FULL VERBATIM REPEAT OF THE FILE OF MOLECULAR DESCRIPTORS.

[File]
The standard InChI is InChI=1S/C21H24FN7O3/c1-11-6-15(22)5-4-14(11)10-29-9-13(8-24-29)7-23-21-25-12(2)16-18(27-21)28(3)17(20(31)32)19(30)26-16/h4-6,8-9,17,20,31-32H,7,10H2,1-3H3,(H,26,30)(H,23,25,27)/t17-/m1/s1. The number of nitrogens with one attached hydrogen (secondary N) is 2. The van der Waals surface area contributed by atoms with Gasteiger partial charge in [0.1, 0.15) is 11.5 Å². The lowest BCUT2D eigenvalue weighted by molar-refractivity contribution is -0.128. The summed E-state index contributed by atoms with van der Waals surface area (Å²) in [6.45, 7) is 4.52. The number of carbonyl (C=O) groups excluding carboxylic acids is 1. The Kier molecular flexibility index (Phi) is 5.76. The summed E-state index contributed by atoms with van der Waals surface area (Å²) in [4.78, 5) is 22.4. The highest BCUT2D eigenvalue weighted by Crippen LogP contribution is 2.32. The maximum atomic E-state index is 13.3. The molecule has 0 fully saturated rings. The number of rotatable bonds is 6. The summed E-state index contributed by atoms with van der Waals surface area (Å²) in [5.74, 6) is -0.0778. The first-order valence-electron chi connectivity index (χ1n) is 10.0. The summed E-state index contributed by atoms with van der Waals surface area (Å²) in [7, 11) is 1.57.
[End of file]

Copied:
The standard InChI is InChI=1S/C21H24FN7O3/c1-11-6-15(22)5-4-14(11)10-29-9-13(8-24-29)7-23-21-25-12(2)16-18(27-21)28(3)17(20(31)32)19(30)26-16/h4-6,8-9,17,20,31-32H,7,10H2,1-3H3,(H,26,30)(H,23,25,27)/t17-/m1/s1. The number of nitrogens with one attached hydrogen (secondary N) is 2. The van der Waals surface area contributed by atoms with Gasteiger partial charge in [0.1, 0.15) is 11.5 Å². The lowest BCUT2D eigenvalue weighted by molar-refractivity contribution is -0.128. The summed E-state index contributed by atoms with van der Waals surface area (Å²) in [6.45, 7) is 4.52. The number of carbonyl (C=O) groups excluding carboxylic acids is 1. The Kier molecular flexibility index (Phi) is 5.76. The summed E-state index contributed by atoms with van der Waals surface area (Å²) in [4.78, 5) is 22.4. The highest BCUT2D eigenvalue weighted by Crippen LogP contribution is 2.32. The maximum atomic E-state index is 13.3. The molecule has 0 fully saturated rings. The number of rotatable bonds is 6. The summed E-state index contributed by atoms with van der Waals surface area (Å²) in [5.74, 6) is -0.0778. The first-order valence-electron chi connectivity index (χ1n) is 10.0. The summed E-state index contributed by atoms with van der Waals surface area (Å²) in [7, 11) is 1.57.